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SummaryThe master of police-focused adventure games finishes off with a mediocre offering
The GoodWhen I went out to buy a game, I chose this one for two reasons. One, because the graphics looked fairly outstanding for its time. Secondly, it was designed by Jim Wells, one of my (then) industry favorites, who had brought us the first three incarnations of the Police Quest series. I'll talk about reason one now, and reason two a dialog box later.
The graphics for this game are great. Albeit, any screenshots that showed live digital actors did it for me way back in the mid-90's. The backgrounds are drawn nicely, and the actors integrated into these backgrounds to nice effect. My biggest complaint with the graphics were that everyone had a vertically squashed head during closeups, but that can be forgiven.
The gameplay is typical adventure fare (pre-Myst). If you've ever played a Sierra adventure game immediately after they got rid of the text parser, you know what I'm talking about. The mouse does everything via icons and hotspots on the screen. It doesn't really do anything new.
The storyline is fairly pleasing. It is not up to par with the Police Quest games, and it actually forgoes a lot of the police investigation elements that made the series so intriguing. While nothing special and with predictable plot twists, it serves the game.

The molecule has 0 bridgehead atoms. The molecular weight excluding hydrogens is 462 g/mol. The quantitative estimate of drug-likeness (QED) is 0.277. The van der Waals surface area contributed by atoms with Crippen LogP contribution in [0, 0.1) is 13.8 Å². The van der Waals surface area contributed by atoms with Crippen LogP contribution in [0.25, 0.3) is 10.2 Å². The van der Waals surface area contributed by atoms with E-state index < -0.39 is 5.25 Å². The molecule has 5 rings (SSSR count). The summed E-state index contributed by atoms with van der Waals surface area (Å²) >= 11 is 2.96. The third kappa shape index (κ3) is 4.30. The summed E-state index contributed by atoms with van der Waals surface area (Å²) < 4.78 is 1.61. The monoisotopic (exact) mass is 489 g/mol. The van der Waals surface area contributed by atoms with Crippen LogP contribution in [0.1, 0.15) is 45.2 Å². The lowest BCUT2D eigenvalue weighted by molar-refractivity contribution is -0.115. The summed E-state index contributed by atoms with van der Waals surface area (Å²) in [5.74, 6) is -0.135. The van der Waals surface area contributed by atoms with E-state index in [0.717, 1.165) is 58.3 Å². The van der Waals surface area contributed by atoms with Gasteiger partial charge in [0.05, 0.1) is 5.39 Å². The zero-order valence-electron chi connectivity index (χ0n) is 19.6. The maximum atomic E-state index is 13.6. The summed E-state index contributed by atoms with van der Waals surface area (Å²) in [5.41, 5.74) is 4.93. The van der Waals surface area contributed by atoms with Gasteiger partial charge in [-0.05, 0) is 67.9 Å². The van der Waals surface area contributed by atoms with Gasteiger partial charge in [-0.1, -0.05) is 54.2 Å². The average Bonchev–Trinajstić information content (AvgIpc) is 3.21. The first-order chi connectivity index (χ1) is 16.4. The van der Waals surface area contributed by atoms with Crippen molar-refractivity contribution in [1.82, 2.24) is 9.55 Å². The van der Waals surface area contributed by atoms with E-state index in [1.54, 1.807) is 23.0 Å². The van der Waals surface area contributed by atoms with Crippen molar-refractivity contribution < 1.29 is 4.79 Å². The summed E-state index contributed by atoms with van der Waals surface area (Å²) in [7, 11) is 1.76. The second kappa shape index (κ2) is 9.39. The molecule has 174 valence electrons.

The BadMy biggest complaint was that it was very short. That, and the puzzles were very easy (although the two kind of go hand-in-hand). I was able to finish this game in about six or seven hours. And after paying $60 for it, I was not a happy person.
I was dissapointed at the overall quality of the game. It just didn't have that Jimmy feeling that was in his other three games. As I mentioned before, alot of the police procedures and conflicts that occured in the PQ games are absent. In its place is something that I would almost call 'action sequences'. While they are not actual action moments in gameplay (as is common today), the scenarios and situations are action packed. Hostages, terrorists, gunfights and the like. This may not be a neccesarily bad thing, it does create the tension, but when you go from one dangerous situation to another, it gets tired.